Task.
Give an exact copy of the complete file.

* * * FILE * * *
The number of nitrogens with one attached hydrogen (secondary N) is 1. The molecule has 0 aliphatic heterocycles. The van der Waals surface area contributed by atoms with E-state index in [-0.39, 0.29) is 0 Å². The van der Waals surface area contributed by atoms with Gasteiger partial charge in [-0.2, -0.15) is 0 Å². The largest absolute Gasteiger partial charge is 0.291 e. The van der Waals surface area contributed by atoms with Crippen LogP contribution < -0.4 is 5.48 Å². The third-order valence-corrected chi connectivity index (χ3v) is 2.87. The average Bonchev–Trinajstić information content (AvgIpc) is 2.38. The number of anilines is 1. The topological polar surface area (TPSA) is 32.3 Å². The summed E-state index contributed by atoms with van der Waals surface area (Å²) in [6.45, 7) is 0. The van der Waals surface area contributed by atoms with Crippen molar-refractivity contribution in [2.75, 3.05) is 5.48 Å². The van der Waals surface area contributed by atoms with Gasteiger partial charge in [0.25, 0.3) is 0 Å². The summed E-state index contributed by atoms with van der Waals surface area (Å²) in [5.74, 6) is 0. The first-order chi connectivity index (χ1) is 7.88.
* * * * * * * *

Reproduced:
The number of nitrogens with one attached hydrogen (secondary N) is 1. The molecule has 0 aliphatic heterocycles. The van der Waals surface area contributed by atoms with E-state index in [-0.39, 0.29) is 0 Å². The van der Waals surface area contributed by atoms with Gasteiger partial charge in [-0.2, -0.15) is 0 Å². The largest absolute Gasteiger partial charge is 0.291 e. The van der Waals surface area contributed by atoms with Crippen LogP contribution < -0.4 is 5.48 Å². The third-order valence-corrected chi connectivity index (χ3v) is 2.87. The average Bonchev–Trinajstić information content (AvgIpc) is 2.38. The number of anilines is 1. The topological polar surface area (TPSA) is 32.3 Å². The summed E-state index contributed by atoms with van der Waals surface area (Å²) in [6.45, 7) is 0. The van der Waals surface area contributed by atoms with Crippen molar-refractivity contribution in [2.75, 3.05) is 5.48 Å². The van der Waals surface area contributed by atoms with Gasteiger partial charge in [0.25, 0.3) is 0 Å². The summed E-state index contributed by atoms with van der Waals surface area (Å²) in [5.74, 6) is 0. The first-order chi connectivity index (χ1) is 7.88.